2. Live dangerously and walk close to the walls of houses. Just don’t look up, and don’t take any notice of the protective barriers that have been put in your way.
3. Lick a rotary clothesline. [Or anything else made of metal: it’s thrillingly dangerous, as your tongue will stick. Ouch! The Editors]
4. The hours of daylight show an unpleasant tendency to increase towards spring. Minimise the effect by sleeping until six in the evening.
5. Enjoy the outdoors: take the train to work. [The Finnish rail services have been painfully ineffective this winter. The Editors]
6. Or save time and skate to work.
7. Ski. Just ski.
8. See if you can die of irritation by digging the wrong car out of the snow.

Beating the winter blues

8 January 2010 | This 'n' that

Helsinki Cathedral. Photo: Hans Põldoja

We’ve passed the solstice, so in principle the days are getting longer; but as we drag ourselves back into the office after the holidays, the mornings and evenings still seem pretty gloomy. We’re not complaining; further north, as the radio weather forecast reminds us daily, it’s even darker. Here, sunrise is after nine and sunset before four; further north, in Utsjoki, right up in the Arctic, it set in late November and won’t rise again until 16 January.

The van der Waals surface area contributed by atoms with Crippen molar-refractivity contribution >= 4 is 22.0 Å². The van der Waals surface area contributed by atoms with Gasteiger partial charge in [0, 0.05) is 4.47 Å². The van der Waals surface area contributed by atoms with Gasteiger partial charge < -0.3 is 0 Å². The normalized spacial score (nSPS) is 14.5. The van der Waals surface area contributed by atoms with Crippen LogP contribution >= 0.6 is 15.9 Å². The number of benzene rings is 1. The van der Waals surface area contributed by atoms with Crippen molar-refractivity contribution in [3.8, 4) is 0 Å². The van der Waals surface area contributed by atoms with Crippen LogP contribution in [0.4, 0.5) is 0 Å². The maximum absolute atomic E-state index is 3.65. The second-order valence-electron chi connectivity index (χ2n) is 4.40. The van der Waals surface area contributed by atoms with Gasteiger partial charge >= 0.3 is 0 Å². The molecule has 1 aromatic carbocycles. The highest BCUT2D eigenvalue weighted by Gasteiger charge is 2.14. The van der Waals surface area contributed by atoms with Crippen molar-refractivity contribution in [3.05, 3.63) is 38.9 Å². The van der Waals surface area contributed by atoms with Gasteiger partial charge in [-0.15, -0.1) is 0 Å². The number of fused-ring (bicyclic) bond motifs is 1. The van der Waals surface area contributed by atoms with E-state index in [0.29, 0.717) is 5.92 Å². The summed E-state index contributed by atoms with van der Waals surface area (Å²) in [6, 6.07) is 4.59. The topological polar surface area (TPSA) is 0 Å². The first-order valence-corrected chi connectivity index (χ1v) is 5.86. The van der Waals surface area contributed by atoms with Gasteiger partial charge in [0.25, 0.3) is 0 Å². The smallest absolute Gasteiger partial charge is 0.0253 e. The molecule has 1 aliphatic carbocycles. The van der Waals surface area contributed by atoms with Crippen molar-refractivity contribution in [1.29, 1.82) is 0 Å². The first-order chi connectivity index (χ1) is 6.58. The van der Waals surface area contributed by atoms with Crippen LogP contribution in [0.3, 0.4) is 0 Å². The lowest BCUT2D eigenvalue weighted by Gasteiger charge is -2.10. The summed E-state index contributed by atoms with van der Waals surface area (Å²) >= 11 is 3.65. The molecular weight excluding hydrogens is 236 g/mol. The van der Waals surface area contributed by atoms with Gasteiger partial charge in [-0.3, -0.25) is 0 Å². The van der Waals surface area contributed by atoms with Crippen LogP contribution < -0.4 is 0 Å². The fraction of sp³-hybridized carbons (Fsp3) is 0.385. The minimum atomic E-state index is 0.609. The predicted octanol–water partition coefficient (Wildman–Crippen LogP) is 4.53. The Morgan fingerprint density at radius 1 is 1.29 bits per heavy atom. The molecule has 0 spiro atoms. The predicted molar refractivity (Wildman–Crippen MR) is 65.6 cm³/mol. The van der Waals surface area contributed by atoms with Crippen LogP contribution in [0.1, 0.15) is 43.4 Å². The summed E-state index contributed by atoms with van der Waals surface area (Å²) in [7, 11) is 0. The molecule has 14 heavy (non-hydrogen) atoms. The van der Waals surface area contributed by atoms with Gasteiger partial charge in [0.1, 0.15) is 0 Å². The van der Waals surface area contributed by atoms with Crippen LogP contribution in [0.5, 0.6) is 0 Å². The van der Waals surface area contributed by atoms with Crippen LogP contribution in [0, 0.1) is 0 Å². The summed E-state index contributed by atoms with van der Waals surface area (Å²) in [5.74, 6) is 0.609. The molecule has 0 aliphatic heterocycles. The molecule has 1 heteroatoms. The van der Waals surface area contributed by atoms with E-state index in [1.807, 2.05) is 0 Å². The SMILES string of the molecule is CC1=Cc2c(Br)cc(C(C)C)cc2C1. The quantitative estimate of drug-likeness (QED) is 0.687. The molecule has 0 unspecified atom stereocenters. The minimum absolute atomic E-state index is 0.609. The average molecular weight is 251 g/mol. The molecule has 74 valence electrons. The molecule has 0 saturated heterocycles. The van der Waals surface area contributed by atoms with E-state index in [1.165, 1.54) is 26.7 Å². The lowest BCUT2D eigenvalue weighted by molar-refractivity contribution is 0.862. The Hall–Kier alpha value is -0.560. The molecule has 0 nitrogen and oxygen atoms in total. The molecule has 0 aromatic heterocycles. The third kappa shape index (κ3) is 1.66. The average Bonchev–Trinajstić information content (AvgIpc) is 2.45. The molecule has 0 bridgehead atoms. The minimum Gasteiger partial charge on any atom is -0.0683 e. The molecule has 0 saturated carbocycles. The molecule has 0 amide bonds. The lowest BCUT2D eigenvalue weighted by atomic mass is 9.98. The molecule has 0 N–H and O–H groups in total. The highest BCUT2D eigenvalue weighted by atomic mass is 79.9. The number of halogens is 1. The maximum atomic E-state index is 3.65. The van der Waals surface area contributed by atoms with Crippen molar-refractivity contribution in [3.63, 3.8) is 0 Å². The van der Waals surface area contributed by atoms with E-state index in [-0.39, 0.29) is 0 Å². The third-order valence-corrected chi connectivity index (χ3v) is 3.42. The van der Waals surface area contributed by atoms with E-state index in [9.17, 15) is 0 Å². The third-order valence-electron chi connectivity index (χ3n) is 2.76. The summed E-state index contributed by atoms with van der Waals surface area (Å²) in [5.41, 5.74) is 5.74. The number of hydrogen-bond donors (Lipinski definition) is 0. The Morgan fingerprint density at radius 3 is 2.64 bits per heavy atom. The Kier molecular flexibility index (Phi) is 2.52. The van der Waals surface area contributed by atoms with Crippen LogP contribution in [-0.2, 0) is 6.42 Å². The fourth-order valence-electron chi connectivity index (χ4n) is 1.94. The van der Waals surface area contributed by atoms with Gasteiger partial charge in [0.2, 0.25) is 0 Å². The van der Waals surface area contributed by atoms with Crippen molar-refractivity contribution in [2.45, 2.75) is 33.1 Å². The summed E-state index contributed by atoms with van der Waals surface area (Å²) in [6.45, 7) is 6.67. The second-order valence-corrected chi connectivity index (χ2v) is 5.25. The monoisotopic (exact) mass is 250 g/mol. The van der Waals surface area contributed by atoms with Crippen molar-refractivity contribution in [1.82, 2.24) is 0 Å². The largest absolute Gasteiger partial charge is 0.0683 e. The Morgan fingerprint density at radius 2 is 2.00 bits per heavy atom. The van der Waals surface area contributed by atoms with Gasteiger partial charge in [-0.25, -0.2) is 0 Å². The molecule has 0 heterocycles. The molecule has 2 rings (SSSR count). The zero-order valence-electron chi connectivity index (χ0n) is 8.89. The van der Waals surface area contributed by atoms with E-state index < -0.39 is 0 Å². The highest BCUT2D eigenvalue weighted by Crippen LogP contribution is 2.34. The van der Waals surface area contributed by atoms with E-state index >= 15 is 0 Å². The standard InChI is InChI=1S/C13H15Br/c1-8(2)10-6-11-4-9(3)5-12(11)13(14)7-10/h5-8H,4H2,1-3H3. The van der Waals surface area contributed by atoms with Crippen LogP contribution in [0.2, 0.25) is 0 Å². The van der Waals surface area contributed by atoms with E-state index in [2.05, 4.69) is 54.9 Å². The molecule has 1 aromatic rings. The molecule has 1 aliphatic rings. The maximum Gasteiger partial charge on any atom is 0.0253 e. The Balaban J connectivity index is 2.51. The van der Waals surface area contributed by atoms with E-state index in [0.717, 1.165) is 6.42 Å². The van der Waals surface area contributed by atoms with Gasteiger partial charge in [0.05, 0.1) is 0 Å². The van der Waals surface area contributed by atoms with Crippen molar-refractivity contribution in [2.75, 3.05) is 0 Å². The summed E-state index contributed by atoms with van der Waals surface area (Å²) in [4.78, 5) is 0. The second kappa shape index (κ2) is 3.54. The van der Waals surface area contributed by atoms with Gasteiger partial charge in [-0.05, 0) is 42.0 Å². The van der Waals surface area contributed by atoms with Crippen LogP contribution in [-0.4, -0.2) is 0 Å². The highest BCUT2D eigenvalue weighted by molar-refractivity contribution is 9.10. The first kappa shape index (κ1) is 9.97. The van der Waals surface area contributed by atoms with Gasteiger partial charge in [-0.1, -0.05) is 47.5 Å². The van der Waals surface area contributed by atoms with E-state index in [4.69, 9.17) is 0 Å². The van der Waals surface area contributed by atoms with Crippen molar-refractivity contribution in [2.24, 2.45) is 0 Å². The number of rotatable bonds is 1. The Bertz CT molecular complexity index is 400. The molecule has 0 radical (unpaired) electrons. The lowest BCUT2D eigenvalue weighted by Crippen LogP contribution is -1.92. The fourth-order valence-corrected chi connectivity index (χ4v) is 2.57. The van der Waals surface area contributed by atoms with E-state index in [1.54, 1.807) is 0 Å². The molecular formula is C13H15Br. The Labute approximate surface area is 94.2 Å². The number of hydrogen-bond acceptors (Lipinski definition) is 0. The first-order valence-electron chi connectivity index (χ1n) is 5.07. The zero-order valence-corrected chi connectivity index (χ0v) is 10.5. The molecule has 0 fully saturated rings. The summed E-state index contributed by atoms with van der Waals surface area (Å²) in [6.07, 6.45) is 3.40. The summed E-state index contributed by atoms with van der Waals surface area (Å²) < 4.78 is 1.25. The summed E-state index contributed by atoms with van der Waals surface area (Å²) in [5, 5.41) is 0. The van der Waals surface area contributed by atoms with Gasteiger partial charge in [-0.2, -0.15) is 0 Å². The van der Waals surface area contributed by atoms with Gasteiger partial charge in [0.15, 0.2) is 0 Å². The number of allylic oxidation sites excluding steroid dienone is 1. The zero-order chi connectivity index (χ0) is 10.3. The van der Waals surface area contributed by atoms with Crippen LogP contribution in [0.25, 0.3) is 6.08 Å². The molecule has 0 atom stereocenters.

Still, even here, any glimmer of light is welcome. All over the city, at this time of year, SADS cafes spring up, with high-intensity light sources to combat seasonal affective disorder or, as we call it in the vernacular, the winter blues. The effect, especially after a couple of hours spent in an editorial board meeting, can be electrifying. More…

Best foot forward

11 December 2009 | This 'n' that


Diem Hy and her trademark curls

When you step outside your office, what do you see? Not the streets and buildings, although photographing them could be an interesting project too, especially when you live and work in a city as self-consciously monumental as Helsinki. No; we’re talking about the shifting landscape of people and their clothes, as documented in the primarily photographic website Hel Looks.